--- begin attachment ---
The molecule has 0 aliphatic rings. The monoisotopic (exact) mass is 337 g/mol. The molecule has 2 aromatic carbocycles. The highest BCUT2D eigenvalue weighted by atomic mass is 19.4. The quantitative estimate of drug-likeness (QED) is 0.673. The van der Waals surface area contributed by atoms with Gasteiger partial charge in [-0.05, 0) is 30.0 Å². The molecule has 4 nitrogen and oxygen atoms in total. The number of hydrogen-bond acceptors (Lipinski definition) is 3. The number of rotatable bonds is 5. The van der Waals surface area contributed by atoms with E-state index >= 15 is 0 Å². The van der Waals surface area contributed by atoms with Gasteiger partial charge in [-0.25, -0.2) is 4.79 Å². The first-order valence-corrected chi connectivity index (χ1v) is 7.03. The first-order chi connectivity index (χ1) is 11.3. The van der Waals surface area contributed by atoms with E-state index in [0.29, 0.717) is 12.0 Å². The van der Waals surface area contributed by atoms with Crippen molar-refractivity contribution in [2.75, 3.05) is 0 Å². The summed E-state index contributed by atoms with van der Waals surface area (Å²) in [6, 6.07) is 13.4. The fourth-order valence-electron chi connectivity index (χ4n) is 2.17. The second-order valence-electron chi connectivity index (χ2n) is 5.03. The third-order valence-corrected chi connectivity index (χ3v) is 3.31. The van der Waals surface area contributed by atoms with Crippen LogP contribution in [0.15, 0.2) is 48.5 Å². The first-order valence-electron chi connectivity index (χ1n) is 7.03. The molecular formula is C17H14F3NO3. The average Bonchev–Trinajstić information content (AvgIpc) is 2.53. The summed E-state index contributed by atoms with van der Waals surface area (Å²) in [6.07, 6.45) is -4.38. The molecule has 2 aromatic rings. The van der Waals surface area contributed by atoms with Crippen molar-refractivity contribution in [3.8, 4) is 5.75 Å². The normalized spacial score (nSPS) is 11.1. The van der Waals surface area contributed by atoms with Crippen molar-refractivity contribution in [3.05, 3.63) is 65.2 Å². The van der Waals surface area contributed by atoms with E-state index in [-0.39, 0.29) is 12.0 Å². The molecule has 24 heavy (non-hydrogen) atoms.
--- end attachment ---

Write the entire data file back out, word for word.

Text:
The molecule has 0 aliphatic rings. The monoisotopic (exact) mass is 337 g/mol. The molecule has 2 aromatic carbocycles. The highest BCUT2D eigenvalue weighted by atomic mass is 19.4. The quantitative estimate of drug-likeness (QED) is 0.673. The van der Waals surface area contributed by atoms with Gasteiger partial charge in [-0.05, 0) is 30.0 Å². The molecule has 4 nitrogen and oxygen atoms in total. The number of hydrogen-bond acceptors (Lipinski definition) is 3. The number of rotatable bonds is 5. The van der Waals surface area contributed by atoms with E-state index >= 15 is 0 Å². The van der Waals surface area contributed by atoms with Gasteiger partial charge in [-0.25, -0.2) is 4.79 Å². The first-order valence-corrected chi connectivity index (χ1v) is 7.03. The first-order chi connectivity index (χ1) is 11.3. The van der Waals surface area contributed by atoms with E-state index in [0.29, 0.717) is 12.0 Å². The van der Waals surface area contributed by atoms with Crippen molar-refractivity contribution in [2.75, 3.05) is 0 Å². The summed E-state index contributed by atoms with van der Waals surface area (Å²) in [6, 6.07) is 13.4. The fourth-order valence-electron chi connectivity index (χ4n) is 2.17. The second-order valence-electron chi connectivity index (χ2n) is 5.03. The third-order valence-corrected chi connectivity index (χ3v) is 3.31. The van der Waals surface area contributed by atoms with Crippen LogP contribution in [0.15, 0.2) is 48.5 Å². The first-order valence-electron chi connectivity index (χ1n) is 7.03. The molecular formula is C17H14F3NO3. The average Bonchev–Trinajstić information content (AvgIpc) is 2.53. The summed E-state index contributed by atoms with van der Waals surface area (Å²) in [6.07, 6.45) is -4.38. The molecule has 2 aromatic rings. The van der Waals surface area contributed by atoms with Crippen molar-refractivity contribution in [3.8, 4) is 5.75 Å². The normalized spacial score (nSPS) is 11.1. The van der Waals surface area contributed by atoms with Crippen molar-refractivity contribution in [3.05, 3.63) is 65.2 Å². The van der Waals surface area contributed by atoms with E-state index in [-0.39, 0.29) is 12.0 Å². The molecule has 24 heavy (non-hydrogen) atoms.